Core and Selective Courses
The minimum required courses within EaES are composed of a set of core and selective courses. Note that these are minimal requirements for graduation; additional courses are not formally required, but we strongly advise you explore more topics within the discipline to help you prepare for entering a geoscience career.
Core Courses – 20 hours
There are 6 core courses that all EaES students must complete at the introductory level. These courses will give students a strong foundation in the geosciences.
Selective Courses (Groups I-IV) – 19 hours
Students will need to take an additional 5-6 upper level selective courses (groups I-IV) totaling at least 19 hours. Groups I-IV cover different sub-disciplines, like geochemistry and geophysics, to provide students extra training. At least one course from each of the four groups is required. Once a course is taken from each of the four groups, the 19 hour requirement can be met by taking either additional courses in the department or outside the department, with permission of the Director of Undergraduate Studies.
A detailed description of EaES courses can be found at https://catalog.uic.edu/all-course-descriptions/eaes/
Core Requirements (20 hours)
EAES 101 – Global Environmental Change (4 hrs)
EAES 111 – Earth, Energy, and the Environment (4 hrs)
EAES 200 – Fieldwork in Missouri (2 hrs)
EAES 230 – Earth Materials (4 hrs)
EAES 285 – Earth Systems (4 hrs)
EAES 290 – Current Topics in Earth and Environmental Sciences (2 hrs)
Non-EaES Selective Courses
If you decided to take additional selective courses outside the EaES department, you will need permission of the Director of Undergraduate Studies. Examples of additional course options outside the department:
Biological Sciences (BIOS)
BIOS 230 – Ecology and Evolution, BIOS 350 – Microbiology
CHEM 232 – Organic Chemistry, CHEM 305 – Environmental Chemistry
Environmental and Occupational Health Sciences (EOHS)
EOHS 400 – Principles of Environmental Health Sciences, EOHS 405 – Environmental Calculations, EOHS 432 – Air Quality Management, EOHS 472 – Management of Solid and Hazardous Wastes
GEOG 442 – Environmental Hazards and Risks, GEOG 469 – Geographic Information Systems for Planning (same as UPP 461), GEOG 477 – Remote Sensing of the Environment, GEOG 481/482 – Geographic Information Systems I, II
Liberal Arts and Sciences (LAS)
LAS 493 – Topics in Sustainability and Energy
Collateral Science and Math
For a well-rounded undergraduate education in Earth and Environmental Sciences, the required courses in Chemistry, Mathematics, and Physics or Biological Sciences should be considered as important as courses taken within the Earth and Environmental Sciences department. Basic skills and concepts learned in chemistry, mathematics, and physics, are often expanded on in upper level EaES courses. Furthermore, a strong performance in general science and math courses will help students distinguish themselves as attractive job and graduate school applicants.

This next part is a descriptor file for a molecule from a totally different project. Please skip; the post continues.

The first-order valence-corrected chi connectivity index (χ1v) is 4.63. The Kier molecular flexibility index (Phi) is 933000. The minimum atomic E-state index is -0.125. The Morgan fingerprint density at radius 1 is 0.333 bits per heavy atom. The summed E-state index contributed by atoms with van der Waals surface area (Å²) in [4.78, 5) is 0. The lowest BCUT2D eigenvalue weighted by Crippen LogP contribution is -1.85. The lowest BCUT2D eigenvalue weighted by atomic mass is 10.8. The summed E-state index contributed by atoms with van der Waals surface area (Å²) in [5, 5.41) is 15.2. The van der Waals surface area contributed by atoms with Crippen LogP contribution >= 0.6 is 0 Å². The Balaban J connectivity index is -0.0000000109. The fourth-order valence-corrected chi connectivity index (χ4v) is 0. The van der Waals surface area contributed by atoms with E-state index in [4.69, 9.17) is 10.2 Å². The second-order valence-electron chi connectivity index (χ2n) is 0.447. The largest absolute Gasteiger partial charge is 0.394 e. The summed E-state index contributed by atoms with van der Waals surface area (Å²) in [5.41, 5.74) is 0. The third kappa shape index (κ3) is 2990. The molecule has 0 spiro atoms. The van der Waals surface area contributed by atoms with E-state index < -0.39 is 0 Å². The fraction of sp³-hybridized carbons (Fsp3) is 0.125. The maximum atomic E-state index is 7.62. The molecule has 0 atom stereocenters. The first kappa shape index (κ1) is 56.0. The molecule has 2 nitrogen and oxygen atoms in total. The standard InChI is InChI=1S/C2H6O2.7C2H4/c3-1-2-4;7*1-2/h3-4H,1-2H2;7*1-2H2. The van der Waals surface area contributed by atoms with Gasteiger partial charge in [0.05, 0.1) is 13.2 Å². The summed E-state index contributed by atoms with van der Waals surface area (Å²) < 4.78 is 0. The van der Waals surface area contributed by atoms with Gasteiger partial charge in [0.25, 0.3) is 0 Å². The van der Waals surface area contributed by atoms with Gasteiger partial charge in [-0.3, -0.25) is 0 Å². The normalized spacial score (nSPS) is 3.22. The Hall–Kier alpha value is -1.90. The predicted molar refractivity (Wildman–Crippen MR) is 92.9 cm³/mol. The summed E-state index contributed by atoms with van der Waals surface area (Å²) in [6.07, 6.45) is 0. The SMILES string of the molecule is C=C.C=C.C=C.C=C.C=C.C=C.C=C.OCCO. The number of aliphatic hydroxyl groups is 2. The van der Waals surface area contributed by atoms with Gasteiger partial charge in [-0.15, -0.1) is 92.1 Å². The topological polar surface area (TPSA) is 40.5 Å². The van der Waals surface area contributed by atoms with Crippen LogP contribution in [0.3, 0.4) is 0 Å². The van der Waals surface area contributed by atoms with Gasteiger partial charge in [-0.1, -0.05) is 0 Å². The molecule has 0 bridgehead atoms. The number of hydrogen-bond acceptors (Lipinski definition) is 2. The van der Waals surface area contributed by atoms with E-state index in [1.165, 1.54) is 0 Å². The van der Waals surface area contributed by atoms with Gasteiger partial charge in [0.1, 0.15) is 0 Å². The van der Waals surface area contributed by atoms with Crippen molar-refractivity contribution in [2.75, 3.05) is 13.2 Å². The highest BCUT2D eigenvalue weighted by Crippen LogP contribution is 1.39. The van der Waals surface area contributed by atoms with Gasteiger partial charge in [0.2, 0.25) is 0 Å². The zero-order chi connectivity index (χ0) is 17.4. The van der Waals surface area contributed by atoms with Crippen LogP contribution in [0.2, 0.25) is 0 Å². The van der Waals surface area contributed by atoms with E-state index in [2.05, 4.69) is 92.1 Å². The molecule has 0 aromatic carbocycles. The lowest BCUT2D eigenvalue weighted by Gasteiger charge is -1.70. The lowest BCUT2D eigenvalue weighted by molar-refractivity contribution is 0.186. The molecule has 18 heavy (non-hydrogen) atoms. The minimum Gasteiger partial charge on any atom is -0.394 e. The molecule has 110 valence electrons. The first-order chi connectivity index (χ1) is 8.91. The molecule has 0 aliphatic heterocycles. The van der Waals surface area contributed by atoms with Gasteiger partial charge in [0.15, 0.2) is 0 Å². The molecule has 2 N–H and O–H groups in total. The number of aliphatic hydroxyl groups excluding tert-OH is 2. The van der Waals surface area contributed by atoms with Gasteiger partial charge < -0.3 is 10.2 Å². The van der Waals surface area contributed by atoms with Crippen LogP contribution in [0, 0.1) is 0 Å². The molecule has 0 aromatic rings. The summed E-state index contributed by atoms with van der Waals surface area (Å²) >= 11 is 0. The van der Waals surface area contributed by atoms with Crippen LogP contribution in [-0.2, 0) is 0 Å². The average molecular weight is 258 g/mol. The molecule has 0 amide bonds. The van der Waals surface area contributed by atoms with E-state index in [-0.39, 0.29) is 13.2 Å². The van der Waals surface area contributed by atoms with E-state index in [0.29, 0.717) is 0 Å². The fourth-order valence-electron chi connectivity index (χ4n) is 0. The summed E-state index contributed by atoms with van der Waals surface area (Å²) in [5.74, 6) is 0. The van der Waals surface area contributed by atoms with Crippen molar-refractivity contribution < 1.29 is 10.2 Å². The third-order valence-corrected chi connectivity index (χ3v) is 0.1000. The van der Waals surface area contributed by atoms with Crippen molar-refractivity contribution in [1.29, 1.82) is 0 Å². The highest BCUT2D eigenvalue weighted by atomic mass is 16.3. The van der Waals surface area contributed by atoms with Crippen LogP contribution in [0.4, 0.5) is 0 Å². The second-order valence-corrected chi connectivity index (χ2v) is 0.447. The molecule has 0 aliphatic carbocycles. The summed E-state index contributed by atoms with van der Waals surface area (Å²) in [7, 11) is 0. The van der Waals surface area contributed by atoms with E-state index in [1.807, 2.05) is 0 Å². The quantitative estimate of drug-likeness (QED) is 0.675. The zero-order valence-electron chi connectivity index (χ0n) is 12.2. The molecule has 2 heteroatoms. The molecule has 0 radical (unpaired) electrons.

CHEM 122/123 and 124/125 or 130 are required. The Chemistry department offers a placement test to help students assess which chemistry course and/or sequence may be right for them. In some instances, it may be recommended for students to complete CHEM 101 prior to taking CHEM 122/123. Note that many of the upper level courses in Earth and Environmental Sciences require CHEM 122/123 or 124/125 as prerequisites; we thus urge students to complete the chemistry requirement as soon as possible.
We require 2 semesters of Calculus (MATH 180 and 181). Note, that Calculus makes heavy use of algebra and trigonometry. The Mathematics Department gives placement tests to determine a student’s prepardness for Calculus. Sometimes it may be recommended for a student to take MATH 121 (Precalculas Mathematics) prior to enrolling in MATH 180 and 181.
The Calculus sequence is a foundational component to any science education and we advise working on this requirement early in your degree program. If you are interested in attending graduate school, please note that calculus is often viewed as a strong indicator of your overall mathematical ability and your promise as a scientific researcher.
Physics and Biology
We require at least 8-10 hours of Physics and/or Biological Sciences. There are various options for satisfying this requirement:
One year of Physics – the PHYS 131-132 or the PHYS 141-142 sequence. Calculus-based Physics (PHYS 141-142) is strongly recommended to help students become versatile scientists and attractive job and graduate school applicants. It is often beneficial to take your calculus courses in the same year as your Physics sequence. The Physics 131-132 sequence does not require calculus as a prerequisite.
One semester of Physics and one semester of Biological Sciences. The Physics course can be either 131 or 141. The Biological Sciences course can be either 110 or 120.
Note that we strongly urge students to complete the entire year’s sequence in Physics, whether or not they take a course in Biological Sciences.
Students who want to minor in Earth and Environmental Sciences must take 18 credit hours, chosen with approval of the Department of Earth and Environmental Sciences undergraduate advisor. A maximum of 10 credit hours may be at the 100 level. At least 9 credit hours must be taken at the 200 level or above.
100/200 Level – 18 hours (min)
Recommended courses: EAES 101, EAES 111, EAES 230, EAES 285
Field Work in Missouri
The EaES field trip (EAES 200 – 2 hrs) is required for all majors and minors.
Earth and Environmental Sciences minors must consult the Undergraduate Advisor of the Department of Earth and Environmental Sciences. The advisor can help you choose the courses most appropriate to fulfill your objectives and most appropriate to complement your major. Please refer to the undergraduate catalog to ensure you meet all college requirements for minors.